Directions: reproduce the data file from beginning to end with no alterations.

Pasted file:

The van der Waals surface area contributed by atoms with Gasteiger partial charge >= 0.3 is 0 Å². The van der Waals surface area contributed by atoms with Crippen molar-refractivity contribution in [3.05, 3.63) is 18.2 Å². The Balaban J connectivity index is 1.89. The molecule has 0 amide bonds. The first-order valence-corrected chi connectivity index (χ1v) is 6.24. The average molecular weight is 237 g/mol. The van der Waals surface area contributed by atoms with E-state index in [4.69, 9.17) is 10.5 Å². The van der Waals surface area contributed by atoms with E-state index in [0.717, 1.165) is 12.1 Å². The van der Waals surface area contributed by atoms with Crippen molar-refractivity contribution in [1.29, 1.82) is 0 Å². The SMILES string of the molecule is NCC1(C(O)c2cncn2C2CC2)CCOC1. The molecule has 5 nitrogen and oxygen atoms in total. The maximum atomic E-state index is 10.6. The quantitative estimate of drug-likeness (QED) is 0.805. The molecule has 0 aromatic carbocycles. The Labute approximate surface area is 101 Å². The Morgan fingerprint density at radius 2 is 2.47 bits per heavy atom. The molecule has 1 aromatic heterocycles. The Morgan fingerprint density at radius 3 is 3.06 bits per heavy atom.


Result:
The van der Waals surface area contributed by atoms with Gasteiger partial charge >= 0.3 is 0 Å². The van der Waals surface area contributed by atoms with Crippen molar-refractivity contribution in [3.05, 3.63) is 18.2 Å². The Balaban J connectivity index is 1.89. The molecule has 0 amide bonds. The first-order valence-corrected chi connectivity index (χ1v) is 6.24. The average molecular weight is 237 g/mol. The van der Waals surface area contributed by atoms with E-state index in [4.69, 9.17) is 10.5 Å². The van der Waals surface area contributed by atoms with E-state index in [0.717, 1.165) is 12.1 Å². The van der Waals surface area contributed by atoms with Crippen molar-refractivity contribution in [1.29, 1.82) is 0 Å². The SMILES string of the molecule is NCC1(C(O)c2cncn2C2CC2)CCOC1. The molecule has 5 nitrogen and oxygen atoms in total. The maximum atomic E-state index is 10.6. The quantitative estimate of drug-likeness (QED) is 0.805. The molecule has 0 aromatic carbocycles. The Labute approximate surface area is 101 Å². The Morgan fingerprint density at radius 2 is 2.47 bits per heavy atom. The molecule has 1 aromatic heterocycles. The Morgan fingerprint density at radius 3 is 3.06 bits per heavy atom.